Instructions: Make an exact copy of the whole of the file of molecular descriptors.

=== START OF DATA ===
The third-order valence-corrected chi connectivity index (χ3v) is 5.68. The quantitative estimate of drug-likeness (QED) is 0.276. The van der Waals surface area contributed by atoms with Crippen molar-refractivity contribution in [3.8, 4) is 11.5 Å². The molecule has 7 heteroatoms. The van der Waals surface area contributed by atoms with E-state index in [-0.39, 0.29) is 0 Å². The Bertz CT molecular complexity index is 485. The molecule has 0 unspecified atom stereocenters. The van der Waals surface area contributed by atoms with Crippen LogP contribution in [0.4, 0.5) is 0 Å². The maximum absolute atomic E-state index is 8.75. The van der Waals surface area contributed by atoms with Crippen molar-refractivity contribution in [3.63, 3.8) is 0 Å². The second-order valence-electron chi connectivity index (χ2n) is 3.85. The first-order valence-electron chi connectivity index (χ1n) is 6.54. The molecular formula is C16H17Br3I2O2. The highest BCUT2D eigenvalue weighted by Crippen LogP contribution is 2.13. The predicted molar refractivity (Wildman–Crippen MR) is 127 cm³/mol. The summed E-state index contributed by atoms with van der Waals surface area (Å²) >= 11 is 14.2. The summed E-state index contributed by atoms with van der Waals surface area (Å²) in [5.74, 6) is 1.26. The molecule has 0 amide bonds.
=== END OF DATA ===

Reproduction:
The third-order valence-corrected chi connectivity index (χ3v) is 5.68. The quantitative estimate of drug-likeness (QED) is 0.276. The van der Waals surface area contributed by atoms with Crippen molar-refractivity contribution in [3.8, 4) is 11.5 Å². The molecule has 7 heteroatoms. The van der Waals surface area contributed by atoms with E-state index in [-0.39, 0.29) is 0 Å². The Bertz CT molecular complexity index is 485. The molecule has 0 unspecified atom stereocenters. The van der Waals surface area contributed by atoms with Crippen LogP contribution in [0.4, 0.5) is 0 Å². The maximum absolute atomic E-state index is 8.75. The van der Waals surface area contributed by atoms with Crippen molar-refractivity contribution in [3.63, 3.8) is 0 Å². The second-order valence-electron chi connectivity index (χ2n) is 3.85. The first-order valence-electron chi connectivity index (χ1n) is 6.54. The molecular formula is C16H17Br3I2O2. The highest BCUT2D eigenvalue weighted by Crippen LogP contribution is 2.13. The predicted molar refractivity (Wildman–Crippen MR) is 127 cm³/mol. The summed E-state index contributed by atoms with van der Waals surface area (Å²) >= 11 is 14.2. The summed E-state index contributed by atoms with van der Waals surface area (Å²) in [5.74, 6) is 1.26. The molecule has 0 amide bonds.